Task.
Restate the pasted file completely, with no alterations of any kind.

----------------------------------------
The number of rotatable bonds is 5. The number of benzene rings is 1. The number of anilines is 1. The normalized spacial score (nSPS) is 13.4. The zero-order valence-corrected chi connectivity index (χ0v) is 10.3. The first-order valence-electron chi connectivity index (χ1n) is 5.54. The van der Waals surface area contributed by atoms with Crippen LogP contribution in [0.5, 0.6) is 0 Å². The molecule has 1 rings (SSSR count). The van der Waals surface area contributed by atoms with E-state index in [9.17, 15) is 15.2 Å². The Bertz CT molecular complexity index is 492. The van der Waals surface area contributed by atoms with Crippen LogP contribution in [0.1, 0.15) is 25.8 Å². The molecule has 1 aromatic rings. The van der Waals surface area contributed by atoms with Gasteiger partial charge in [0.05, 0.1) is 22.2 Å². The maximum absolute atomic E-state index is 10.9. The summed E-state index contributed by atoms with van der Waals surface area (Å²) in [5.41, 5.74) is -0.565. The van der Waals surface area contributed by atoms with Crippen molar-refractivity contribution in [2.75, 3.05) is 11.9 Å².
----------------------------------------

The number of rotatable bonds is 5. The number of benzene rings is 1. The number of anilines is 1. The normalized spacial score (nSPS) is 13.4. The zero-order valence-corrected chi connectivity index (χ0v) is 10.3. The first-order valence-electron chi connectivity index (χ1n) is 5.54. The van der Waals surface area contributed by atoms with Crippen LogP contribution in [0.5, 0.6) is 0 Å². The molecule has 1 rings (SSSR count). The van der Waals surface area contributed by atoms with E-state index in [9.17, 15) is 15.2 Å². The Bertz CT molecular complexity index is 492. The van der Waals surface area contributed by atoms with Crippen LogP contribution in [0.1, 0.15) is 25.8 Å². The molecule has 1 aromatic rings. The van der Waals surface area contributed by atoms with Gasteiger partial charge in [0.05, 0.1) is 22.2 Å². The maximum absolute atomic E-state index is 10.9. The summed E-state index contributed by atoms with van der Waals surface area (Å²) in [5.41, 5.74) is -0.565. The van der Waals surface area contributed by atoms with Crippen molar-refractivity contribution in [2.75, 3.05) is 11.9 Å².